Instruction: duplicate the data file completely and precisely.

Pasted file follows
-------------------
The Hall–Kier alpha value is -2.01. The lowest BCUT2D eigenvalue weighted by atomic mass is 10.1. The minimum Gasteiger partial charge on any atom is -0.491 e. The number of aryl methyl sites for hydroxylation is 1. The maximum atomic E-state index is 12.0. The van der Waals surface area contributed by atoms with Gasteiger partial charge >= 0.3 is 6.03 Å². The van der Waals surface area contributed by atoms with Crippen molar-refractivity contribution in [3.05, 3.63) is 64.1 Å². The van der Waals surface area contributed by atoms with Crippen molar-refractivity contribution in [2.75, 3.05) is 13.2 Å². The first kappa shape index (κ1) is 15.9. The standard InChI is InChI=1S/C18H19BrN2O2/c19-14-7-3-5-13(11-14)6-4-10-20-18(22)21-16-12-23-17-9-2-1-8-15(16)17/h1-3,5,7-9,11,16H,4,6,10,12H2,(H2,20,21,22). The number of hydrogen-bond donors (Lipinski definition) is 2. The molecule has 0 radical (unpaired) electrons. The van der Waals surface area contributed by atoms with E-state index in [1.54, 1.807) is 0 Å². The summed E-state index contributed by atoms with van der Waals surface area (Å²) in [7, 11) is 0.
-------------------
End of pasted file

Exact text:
The Hall–Kier alpha value is -2.01. The lowest BCUT2D eigenvalue weighted by atomic mass is 10.1. The minimum Gasteiger partial charge on any atom is -0.491 e. The number of aryl methyl sites for hydroxylation is 1. The maximum atomic E-state index is 12.0. The van der Waals surface area contributed by atoms with Gasteiger partial charge >= 0.3 is 6.03 Å². The van der Waals surface area contributed by atoms with Crippen molar-refractivity contribution in [3.05, 3.63) is 64.1 Å². The van der Waals surface area contributed by atoms with Crippen molar-refractivity contribution in [2.75, 3.05) is 13.2 Å². The first kappa shape index (κ1) is 15.9. The standard InChI is InChI=1S/C18H19BrN2O2/c19-14-7-3-5-13(11-14)6-4-10-20-18(22)21-16-12-23-17-9-2-1-8-15(16)17/h1-3,5,7-9,11,16H,4,6,10,12H2,(H2,20,21,22). The number of hydrogen-bond donors (Lipinski definition) is 2. The molecule has 0 radical (unpaired) electrons. The van der Waals surface area contributed by atoms with E-state index in [1.54, 1.807) is 0 Å². The summed E-state index contributed by atoms with van der Waals surface area (Å²) in [7, 11) is 0.